“Hello,” you say, juggling coffee mug, phone and wheel. You feel your heart beating. It is Tuesday morning and your scheduled call with the Spruce Mountain team about your son is not until Thursday. This must be bad news.
“I was just thinking about Rusty. I miss him.” Rusty was the family’s golden retriever who had to be put down five years ago. He was thirteen and incontinent. Tim was four when Rusty came in his puppy crate. They grew up together. You have no idea why he is telling you this now. You tell Tim that you miss Rusty too. A horn honks behind you. Traffic is moving again. The call gets dropped. You hit re-dial. You hear a busy signal.
Telephone calls from our children at unexpected times always catch us emotionally unprepared. And because they frequently call us on their schedules not ours, we frequently are unprepared. So much is conveyed in the tone of voice. So much is left out in the content. Years of communication are packed into short bursts of words and silences.
In the early days of the Peace Corps, consultants were called in to assess a problem among volunteers. They were crashing. They were getting sick. They were becoming depressed. They were criticizing their host countries and the Corps. They wanted to come home. The consultants recognized a pattern. The breakdown was happening with consistency three months into the assignment. The honeymoon period from Peru to Kenya for volunteers was ninety days.
After discovering the pattern, the consultants made a simple recommendation: staff from headquarters should spend a week with the new volunteers in the field. The results were dramatic, reversing the trend of increasing three-month washouts. With just a little support, idealistic young people feeling alone and overwhelmed in a foreign culture were soon back at work.
The Peace Corps Morale Curve has been used to explain individual behavioral reactions to new social environments. It may be a helpful model to keep in mind when you are talking on the phone to your son or daughter at SMI and what they are saying sounds like it is coming from another planet: (You want to hear how they are doing, they tell you about everyone else. You ask about the program, they recount a critical event from childhood). Remember they are living in an unfamiliar and foreign culture, even if they have been in residential treatment previously.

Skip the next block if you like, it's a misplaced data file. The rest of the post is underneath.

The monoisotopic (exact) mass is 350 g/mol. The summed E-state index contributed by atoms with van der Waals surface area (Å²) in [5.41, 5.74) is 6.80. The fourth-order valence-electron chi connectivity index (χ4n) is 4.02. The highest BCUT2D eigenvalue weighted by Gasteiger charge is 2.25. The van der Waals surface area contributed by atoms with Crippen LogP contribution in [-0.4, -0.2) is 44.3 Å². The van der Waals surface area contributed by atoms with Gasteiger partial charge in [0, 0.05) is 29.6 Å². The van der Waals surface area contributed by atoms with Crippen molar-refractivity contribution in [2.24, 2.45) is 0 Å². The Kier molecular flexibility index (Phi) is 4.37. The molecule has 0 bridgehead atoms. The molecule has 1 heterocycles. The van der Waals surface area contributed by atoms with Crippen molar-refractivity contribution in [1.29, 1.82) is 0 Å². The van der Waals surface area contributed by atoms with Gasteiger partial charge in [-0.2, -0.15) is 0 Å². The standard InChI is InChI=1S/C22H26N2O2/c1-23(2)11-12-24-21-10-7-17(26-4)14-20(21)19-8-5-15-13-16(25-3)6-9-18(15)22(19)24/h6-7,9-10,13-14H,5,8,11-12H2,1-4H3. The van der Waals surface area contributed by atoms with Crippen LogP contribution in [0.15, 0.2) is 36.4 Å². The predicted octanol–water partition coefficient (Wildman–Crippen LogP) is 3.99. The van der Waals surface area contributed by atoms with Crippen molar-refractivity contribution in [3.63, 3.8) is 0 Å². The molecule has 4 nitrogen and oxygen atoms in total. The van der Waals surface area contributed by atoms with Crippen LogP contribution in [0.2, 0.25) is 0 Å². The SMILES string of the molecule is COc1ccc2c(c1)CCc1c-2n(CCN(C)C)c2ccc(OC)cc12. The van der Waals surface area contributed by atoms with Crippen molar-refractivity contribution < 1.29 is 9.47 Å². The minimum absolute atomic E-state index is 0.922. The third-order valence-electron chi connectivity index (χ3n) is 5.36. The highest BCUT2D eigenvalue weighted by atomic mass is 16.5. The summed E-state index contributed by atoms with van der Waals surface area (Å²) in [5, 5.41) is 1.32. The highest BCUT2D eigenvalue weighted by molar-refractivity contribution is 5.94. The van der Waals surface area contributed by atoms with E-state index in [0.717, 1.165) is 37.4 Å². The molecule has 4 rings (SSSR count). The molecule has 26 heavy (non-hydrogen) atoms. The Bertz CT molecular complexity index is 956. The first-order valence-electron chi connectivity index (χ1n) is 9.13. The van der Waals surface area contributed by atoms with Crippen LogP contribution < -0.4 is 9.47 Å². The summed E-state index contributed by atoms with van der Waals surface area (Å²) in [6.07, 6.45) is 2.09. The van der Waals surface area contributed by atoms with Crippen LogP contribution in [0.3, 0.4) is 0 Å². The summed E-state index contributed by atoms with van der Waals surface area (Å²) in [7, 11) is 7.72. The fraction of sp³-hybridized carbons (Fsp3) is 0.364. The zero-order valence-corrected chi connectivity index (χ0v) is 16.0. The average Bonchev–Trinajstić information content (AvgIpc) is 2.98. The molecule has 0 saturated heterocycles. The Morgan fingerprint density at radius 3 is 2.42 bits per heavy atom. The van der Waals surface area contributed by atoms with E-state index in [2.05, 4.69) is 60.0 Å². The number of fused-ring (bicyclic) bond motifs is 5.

Many elements go into planning the individual treatment programs for residents at Spruce. The staff is keenly aware of the calendar. When did someone arrive? When will their restrictions be eased? When does their thirty days start? Can work and school occur simultaneously? What is the discharge date? This calendar provides necessary structure. Each resident also has a personal calendar tracking internal hopes and fears. The community, too, has a collective calendar that is bigger than the sum of the individual parts.
Life at SMI powerfully shapes the thoughts and feelings of every resident individually on a daily basis. It also effects the group which in turn has an indirect but equally powerful effect on each resident. The morale curve for the group is super-imposed on the curve for the individual. It may or may not be ninety days- we haven’t measured it- but it is there.
The take-home from above is that a simple “check-in” phone call from your daughter/son at Spruce is not at all simple. You are being asked to listen to and to sort out multiple messages. You do not have the benefit of context. You do not know whether the cooking crew burned last night’s dinner, three new residents just arrived, or today’s therapy session brought back to life a beloved pet.
From us to you, thanks for taking the call.
(Dr. Richard Bernstein is the consulting psychiatrist at Spruce Mountain Inn.)